Between the Covers

A weekly show featuring interviews with locally and nationally known authors of both fiction and non-fiction.

Episode Archive

Between the Covers on 12/15/11

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Between the Covers
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Thu, 12/15/2011 - 11:00am - 11:30am
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Interview with winners of the Sledgehammer Writing Contest

Host Suzanne LaGrande interviews the winners of this year's Sledgehammer Writing Contest, a competition that combines writing and scavanger hunting. For the contest writers converged at a central location in Portland and received their first writing prompt and scavenger hunt clues. From there they headed out to several locations around the city to gather all four writing prompts, and then had 36 hours to write the best fiction piece possible. Ali McCart of Indigo Editing & Publications is also a guest.

This year's winners are:

Between the Covers on 12/08/11

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Between the Covers
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Thu, 12/08/2011 - 11:00am - 11:30am
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Barry Spector on his book, Madness at the Gates of the City: The Myth of American Innocence

Host Robyn Shanti speaks with writer Barry Spector about his book, Madness at the Gates of the City: The Myth of American Innocence The book is a rumination on our society, reaching back into Greek mythology to illuminate the world today. Spector blends literature, history and myth to critiques contemporary America.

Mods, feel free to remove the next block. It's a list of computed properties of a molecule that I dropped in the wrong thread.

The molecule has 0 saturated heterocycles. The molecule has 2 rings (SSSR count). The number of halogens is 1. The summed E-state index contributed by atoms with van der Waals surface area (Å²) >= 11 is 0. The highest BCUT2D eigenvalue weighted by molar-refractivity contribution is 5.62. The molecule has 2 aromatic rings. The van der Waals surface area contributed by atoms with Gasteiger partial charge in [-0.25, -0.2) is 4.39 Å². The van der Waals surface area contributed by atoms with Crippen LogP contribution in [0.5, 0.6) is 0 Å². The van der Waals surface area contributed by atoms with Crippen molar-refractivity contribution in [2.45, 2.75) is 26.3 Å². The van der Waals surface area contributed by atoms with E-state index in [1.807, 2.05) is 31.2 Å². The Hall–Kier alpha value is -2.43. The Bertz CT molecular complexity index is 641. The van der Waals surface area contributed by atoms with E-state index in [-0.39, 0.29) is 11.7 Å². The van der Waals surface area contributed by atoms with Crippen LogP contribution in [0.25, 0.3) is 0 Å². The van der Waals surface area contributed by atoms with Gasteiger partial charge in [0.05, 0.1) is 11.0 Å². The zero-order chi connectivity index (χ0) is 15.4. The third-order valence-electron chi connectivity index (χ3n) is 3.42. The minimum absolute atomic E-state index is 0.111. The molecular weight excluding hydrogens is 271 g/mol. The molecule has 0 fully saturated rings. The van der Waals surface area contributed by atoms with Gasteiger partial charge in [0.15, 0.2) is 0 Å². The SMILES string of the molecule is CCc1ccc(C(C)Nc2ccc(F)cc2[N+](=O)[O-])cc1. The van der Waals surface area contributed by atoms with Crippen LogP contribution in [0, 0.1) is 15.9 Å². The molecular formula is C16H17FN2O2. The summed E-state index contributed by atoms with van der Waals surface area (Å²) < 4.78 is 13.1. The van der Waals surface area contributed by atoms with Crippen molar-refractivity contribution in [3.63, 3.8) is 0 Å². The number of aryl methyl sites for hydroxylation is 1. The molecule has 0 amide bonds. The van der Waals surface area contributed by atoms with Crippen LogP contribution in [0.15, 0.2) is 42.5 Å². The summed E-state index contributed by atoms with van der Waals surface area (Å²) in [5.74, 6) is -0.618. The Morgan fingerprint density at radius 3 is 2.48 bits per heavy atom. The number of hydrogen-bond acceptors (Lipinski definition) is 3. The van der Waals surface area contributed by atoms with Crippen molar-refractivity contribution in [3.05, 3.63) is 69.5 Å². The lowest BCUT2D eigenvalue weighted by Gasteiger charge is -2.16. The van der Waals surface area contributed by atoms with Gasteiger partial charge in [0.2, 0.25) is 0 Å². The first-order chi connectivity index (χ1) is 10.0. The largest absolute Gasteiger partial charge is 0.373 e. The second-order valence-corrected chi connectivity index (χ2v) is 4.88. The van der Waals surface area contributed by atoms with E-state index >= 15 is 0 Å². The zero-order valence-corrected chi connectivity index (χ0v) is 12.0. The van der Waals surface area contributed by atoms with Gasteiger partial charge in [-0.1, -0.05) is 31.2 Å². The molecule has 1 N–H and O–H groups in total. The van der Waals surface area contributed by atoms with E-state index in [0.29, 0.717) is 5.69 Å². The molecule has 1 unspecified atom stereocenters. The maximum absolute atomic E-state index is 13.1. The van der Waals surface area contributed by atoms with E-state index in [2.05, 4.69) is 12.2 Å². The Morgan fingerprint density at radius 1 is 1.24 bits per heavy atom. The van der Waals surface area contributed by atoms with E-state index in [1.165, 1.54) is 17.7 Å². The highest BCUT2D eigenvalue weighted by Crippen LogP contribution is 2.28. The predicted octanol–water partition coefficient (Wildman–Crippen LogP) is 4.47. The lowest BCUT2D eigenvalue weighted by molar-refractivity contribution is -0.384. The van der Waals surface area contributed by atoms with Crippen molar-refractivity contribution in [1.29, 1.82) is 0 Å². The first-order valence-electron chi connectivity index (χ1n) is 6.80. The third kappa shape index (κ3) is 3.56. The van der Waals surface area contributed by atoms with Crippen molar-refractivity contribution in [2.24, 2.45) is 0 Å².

Between the Covers on 12/01/11

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Between the Covers
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Thu, 12/01/2011 - 11:00am - 11:30am
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Michael Stanley on the new mystery "Death of the Mantis"

Host Jay Thiemeyer interviews Michael Stanley, author of "Death of the Mantis: A Detective Kubu Mystery".

Between the Covers on 11/17/11

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Between the Covers
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Thu, 11/17/2011 - 11:00am - 11:30am
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Spiritual teacher Gangaji on her new book "Hidden Treasure"

Host Jim Schumock speaks with spiritual teacher Gangaji about her new book "Hidden Treasure: Uncovering the Truth in Your Life Story."

Gangaji, who was born Antoinette (Toni) Roberson Varner, was given the name Gangaji by her teacher Sri H. W. L. Poonja in 1990. Before that meeting, she had pursued many paths to enlightenment. In her book she uses the telling of her own life story to guide readers in telling the truth about their own life stories.